1995 50 Yuan Gold Panda Large Date NGC MS69. The KEY Date to the China Panda series! Brilliant and UNTONED (even though our scan picks up the obverse device shadow as a brownish gold). According to NGC’s Peter Anthony, the Large Date is much more difficult to locate than the Small Date. This fact is borne out in the Census data: A total of 72 Large Date coins (like this one) have been certified by NGC with 54 in grade MS69. There is one finer. A total of 155 Small Date coins have been certified by NGC with 98 in grade MS69. There is one finer. The present displays a brilliant honey-yellow gold finish with cameo contrasts with the devices. The fields are deeply mirrored. There is no discoloration whatsoever (despite our scan looks slightly brown at the shoulder of the panda bear).
Peter Anthony of NGC Comments: The 1995 50 Yuan 1/2 oz. Large Date gold Panda is a Shenyang Mint product. 1995 was an interesting year for Pandas. Although announced mintages were reasonable it soon became clear that Pandas from this year were difficult to come by. This was a time period when many other series of Chinese coins took over the spotlight and collectors, or even hoarders, for this coin were few. So it ‘s no surprise that the 1995 50 Yuan remains a scarce coin today. In fact it is now considered to be one of the key coins of the 1/2 oz. gold Panda series.
There are two major varieties of the 1995 gold Pandas: Large Date and Small Date. The two versions are not hard to tell apart; the numerals of the Small Date are clearly smaller than those of the Large Date. For variety collectors the 50 Yuan gold Small Dates are significantly easier to find than the Large Dates.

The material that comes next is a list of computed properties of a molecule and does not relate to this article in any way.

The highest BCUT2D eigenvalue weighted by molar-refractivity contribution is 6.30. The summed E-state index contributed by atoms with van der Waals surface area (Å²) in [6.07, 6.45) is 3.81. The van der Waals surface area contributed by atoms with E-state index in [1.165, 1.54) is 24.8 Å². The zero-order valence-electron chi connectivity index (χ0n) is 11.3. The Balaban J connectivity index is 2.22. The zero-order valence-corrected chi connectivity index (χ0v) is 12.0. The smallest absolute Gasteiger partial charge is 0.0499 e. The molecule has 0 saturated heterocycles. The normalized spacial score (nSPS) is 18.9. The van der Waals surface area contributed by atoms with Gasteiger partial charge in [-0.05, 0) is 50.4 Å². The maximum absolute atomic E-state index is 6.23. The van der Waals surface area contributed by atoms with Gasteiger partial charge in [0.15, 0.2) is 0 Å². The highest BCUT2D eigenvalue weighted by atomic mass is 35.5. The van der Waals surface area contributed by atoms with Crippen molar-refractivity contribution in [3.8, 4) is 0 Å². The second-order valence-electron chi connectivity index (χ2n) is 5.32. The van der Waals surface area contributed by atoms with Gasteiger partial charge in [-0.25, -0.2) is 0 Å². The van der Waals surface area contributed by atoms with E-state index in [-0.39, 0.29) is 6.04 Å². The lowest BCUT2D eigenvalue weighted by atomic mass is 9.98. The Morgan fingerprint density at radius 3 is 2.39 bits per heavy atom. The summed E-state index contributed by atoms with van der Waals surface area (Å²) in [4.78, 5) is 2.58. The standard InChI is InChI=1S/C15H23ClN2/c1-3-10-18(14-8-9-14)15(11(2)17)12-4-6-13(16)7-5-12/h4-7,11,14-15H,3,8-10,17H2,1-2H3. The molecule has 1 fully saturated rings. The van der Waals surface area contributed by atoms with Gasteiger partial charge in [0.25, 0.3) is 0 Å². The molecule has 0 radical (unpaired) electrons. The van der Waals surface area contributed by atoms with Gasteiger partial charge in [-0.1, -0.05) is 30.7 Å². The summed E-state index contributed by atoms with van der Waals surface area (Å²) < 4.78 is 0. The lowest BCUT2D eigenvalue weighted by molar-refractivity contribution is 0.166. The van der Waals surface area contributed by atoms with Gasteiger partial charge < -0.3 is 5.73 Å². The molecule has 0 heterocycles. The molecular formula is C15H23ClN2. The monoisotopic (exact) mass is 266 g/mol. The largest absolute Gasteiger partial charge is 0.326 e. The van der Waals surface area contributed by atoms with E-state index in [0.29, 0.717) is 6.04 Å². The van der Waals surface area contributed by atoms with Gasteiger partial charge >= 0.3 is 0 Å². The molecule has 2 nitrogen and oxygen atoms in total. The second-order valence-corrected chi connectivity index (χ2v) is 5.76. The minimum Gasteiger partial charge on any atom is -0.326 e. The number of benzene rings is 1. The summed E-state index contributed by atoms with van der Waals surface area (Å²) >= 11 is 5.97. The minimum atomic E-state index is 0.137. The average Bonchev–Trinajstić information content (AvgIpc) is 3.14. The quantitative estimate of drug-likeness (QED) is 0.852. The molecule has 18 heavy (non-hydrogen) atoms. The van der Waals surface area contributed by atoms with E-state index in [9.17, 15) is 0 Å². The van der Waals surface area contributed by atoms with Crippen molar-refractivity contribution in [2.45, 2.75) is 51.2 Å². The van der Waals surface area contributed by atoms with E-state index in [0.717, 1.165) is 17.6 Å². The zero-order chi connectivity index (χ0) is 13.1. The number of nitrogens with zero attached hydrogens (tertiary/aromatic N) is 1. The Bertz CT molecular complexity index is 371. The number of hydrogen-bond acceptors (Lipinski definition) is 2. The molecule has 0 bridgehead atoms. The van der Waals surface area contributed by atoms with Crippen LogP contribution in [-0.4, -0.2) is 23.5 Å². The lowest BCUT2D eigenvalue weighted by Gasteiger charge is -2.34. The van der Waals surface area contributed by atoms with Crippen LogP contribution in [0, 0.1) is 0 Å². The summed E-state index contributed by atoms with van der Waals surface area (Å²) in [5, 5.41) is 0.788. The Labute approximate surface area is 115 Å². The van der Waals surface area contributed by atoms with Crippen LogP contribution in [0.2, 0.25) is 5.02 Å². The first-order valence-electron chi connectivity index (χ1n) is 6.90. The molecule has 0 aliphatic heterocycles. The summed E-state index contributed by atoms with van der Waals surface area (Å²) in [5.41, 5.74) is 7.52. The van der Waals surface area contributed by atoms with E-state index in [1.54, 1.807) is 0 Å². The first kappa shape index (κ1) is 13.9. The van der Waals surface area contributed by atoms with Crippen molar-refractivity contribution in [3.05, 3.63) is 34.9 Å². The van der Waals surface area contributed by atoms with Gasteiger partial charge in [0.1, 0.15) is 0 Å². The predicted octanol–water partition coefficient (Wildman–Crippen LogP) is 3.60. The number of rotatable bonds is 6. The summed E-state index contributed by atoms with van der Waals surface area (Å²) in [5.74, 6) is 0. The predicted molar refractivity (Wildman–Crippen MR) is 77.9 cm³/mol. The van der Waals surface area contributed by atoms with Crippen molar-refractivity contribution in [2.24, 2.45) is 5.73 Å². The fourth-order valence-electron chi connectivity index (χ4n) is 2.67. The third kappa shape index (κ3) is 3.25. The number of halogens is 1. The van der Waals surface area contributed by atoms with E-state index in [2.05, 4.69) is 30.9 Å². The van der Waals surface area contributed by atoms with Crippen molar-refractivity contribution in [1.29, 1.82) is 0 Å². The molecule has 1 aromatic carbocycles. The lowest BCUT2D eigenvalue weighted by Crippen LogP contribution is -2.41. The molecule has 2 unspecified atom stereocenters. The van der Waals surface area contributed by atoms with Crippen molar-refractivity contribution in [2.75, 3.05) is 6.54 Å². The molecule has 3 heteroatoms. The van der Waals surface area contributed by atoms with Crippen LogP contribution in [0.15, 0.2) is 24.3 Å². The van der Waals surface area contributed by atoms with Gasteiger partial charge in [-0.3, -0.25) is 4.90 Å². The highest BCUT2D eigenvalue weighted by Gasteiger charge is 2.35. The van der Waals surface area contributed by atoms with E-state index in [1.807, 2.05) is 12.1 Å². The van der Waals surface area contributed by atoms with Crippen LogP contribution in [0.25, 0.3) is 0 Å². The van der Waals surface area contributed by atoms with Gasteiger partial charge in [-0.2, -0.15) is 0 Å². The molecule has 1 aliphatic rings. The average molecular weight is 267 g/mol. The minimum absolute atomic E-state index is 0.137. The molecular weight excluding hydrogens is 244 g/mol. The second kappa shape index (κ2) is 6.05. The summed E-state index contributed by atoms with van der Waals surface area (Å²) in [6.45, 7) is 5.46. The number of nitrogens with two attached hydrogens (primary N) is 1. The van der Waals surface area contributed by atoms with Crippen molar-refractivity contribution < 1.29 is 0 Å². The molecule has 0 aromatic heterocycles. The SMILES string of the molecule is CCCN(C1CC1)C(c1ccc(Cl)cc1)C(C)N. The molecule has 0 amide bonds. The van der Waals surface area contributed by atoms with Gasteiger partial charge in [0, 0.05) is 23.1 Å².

In a Coin World Article dated 6/1/16…
The 1995 Chinese Panda half-ounce gold 50-yuan coin is the key to the series
of half-ounce Panda gold coins.
Panda coin expert Peter Anthony’s advice about collecting 1995 Panda gold bullion coins sounds like a Chinese proverb. “To look for one is to begin a long journey, as they are infrequently seen,” he wrote in the second edition of his popular book about the series, Gold and Silver Panda Coin Buyer’s Guide. According to Anthony, “Many 1995 Panda coins are hard to find and expensive to buy when you do.” The 1995 gold Pandas, in all sizes, are key dates to the series. Sales were low, because precious metal prices were stuck in a slump, Anthony said. “It is possible that, at most, only a couple of hundred of really top-flight coins exist in the [half-ounce and quarter-ounce] sizes.” Copper spots notoriously plague Panda coins and the 1995 Panda coins aren’t immune to that menace. The Panda half-ounce gold coin is denominated 50 yuan and has a reported mintage of 11,749 coins. The population surviving in Brilliant Uncirculated condition is smaller, at fewer than 1,750 pieces, according to Anthony. The reverse of the coin shows a delightful panda gripping a branch of bamboo. The obverse carries the standard image of the Temple of Heaven. Experts believe long-term demand for Chinese Pandas can only grow, given the population.